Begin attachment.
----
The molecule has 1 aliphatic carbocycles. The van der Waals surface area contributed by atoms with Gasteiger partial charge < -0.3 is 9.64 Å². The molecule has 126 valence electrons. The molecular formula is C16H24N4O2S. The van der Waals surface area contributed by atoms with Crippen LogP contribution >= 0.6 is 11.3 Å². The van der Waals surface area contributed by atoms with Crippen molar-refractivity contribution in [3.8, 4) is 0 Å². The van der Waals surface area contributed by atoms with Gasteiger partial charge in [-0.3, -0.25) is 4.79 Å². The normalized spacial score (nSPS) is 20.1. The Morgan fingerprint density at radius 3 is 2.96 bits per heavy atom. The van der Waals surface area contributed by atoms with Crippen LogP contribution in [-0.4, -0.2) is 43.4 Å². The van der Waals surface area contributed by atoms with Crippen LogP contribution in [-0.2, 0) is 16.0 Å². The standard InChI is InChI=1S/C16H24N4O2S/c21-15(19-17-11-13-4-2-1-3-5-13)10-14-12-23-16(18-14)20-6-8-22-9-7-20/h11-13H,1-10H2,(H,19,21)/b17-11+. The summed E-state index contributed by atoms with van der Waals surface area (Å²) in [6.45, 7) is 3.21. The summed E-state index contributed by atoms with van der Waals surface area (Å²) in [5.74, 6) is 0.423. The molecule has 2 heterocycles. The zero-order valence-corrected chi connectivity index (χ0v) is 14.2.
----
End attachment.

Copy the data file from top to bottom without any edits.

The molecule has 1 aliphatic carbocycles. The van der Waals surface area contributed by atoms with Gasteiger partial charge < -0.3 is 9.64 Å². The molecule has 126 valence electrons. The molecular formula is C16H24N4O2S. The van der Waals surface area contributed by atoms with Crippen LogP contribution >= 0.6 is 11.3 Å². The van der Waals surface area contributed by atoms with Crippen molar-refractivity contribution in [3.8, 4) is 0 Å². The van der Waals surface area contributed by atoms with Gasteiger partial charge in [-0.3, -0.25) is 4.79 Å². The normalized spacial score (nSPS) is 20.1. The Morgan fingerprint density at radius 3 is 2.96 bits per heavy atom. The van der Waals surface area contributed by atoms with Crippen LogP contribution in [-0.4, -0.2) is 43.4 Å². The van der Waals surface area contributed by atoms with Crippen LogP contribution in [-0.2, 0) is 16.0 Å². The standard InChI is InChI=1S/C16H24N4O2S/c21-15(19-17-11-13-4-2-1-3-5-13)10-14-12-23-16(18-14)20-6-8-22-9-7-20/h11-13H,1-10H2,(H,19,21)/b17-11+. The summed E-state index contributed by atoms with van der Waals surface area (Å²) in [6.45, 7) is 3.21. The summed E-state index contributed by atoms with van der Waals surface area (Å²) in [5.74, 6) is 0.423. The molecule has 2 heterocycles. The zero-order valence-corrected chi connectivity index (χ0v) is 14.2.